Vanderbilt Law Review

First Page



Qualitative evidence is a cornerstone of the modern trial system. Parties often invoke eyewitness testimony, character witnesses, or other forms of direct and circumstantial evidence when seeking to advance their case in the courtroom, enabling jurors to reach a verdict after weighing two competing narratives.' But what if testimonial, experience-based evidence were removed from trials? In a legal system that draws its legitimacy from centuries of tradition-emphasizing notions of fairness even above absolute accuracy. Would a jury, not to mention the public at large, reject a verdict that imposes liability or guilt on a defendant in the complete absence of qualitative evidence? More specifically, does a judgment that rests solely on probabilities or other quantitative evidence offend deep-rooted notions of fairness, especially when that quantitative evidence fails to establish a coherent narrative for the plaintiffs case as a whole? In at least one situation, the answer appears to be yes.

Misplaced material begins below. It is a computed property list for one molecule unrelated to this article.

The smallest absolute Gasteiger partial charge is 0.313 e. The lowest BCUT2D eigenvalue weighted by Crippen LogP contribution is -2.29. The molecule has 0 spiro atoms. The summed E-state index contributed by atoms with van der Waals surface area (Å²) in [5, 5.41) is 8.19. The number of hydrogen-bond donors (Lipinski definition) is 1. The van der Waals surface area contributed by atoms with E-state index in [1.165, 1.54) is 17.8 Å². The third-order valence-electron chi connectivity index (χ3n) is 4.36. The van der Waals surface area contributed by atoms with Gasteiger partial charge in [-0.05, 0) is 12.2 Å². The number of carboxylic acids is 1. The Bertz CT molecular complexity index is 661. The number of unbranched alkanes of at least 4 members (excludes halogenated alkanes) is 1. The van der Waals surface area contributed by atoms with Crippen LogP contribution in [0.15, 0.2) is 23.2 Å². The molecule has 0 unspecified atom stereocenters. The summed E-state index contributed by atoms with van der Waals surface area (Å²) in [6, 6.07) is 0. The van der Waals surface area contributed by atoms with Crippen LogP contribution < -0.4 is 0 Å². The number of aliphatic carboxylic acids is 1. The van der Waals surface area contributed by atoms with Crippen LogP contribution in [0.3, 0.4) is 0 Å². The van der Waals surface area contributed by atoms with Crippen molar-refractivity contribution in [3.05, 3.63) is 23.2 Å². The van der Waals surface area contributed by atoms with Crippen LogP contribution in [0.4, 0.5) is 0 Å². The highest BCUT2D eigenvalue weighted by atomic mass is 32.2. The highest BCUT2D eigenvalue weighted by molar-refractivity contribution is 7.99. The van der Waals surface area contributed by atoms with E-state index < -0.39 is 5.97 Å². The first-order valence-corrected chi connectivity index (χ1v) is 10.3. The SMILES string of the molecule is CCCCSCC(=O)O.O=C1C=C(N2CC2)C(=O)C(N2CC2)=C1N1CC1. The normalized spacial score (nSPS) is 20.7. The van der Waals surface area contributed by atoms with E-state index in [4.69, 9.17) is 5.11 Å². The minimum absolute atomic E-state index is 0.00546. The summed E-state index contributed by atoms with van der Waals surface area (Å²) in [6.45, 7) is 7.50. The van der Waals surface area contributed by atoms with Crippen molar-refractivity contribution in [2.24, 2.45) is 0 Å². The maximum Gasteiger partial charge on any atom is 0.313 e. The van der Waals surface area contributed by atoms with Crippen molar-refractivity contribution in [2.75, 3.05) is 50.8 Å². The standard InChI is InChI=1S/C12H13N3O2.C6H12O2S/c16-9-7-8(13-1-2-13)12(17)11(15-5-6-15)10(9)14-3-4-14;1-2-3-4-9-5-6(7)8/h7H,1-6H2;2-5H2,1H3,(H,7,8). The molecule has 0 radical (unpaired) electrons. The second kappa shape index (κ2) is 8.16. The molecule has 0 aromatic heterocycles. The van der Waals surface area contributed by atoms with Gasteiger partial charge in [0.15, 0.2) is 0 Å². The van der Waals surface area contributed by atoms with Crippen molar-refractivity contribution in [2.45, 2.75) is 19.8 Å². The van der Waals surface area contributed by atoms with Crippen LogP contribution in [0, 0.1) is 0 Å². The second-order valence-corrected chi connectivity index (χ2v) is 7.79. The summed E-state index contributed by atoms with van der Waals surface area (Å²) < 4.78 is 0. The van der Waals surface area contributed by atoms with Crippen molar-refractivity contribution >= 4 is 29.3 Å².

Included in

Evidence Commons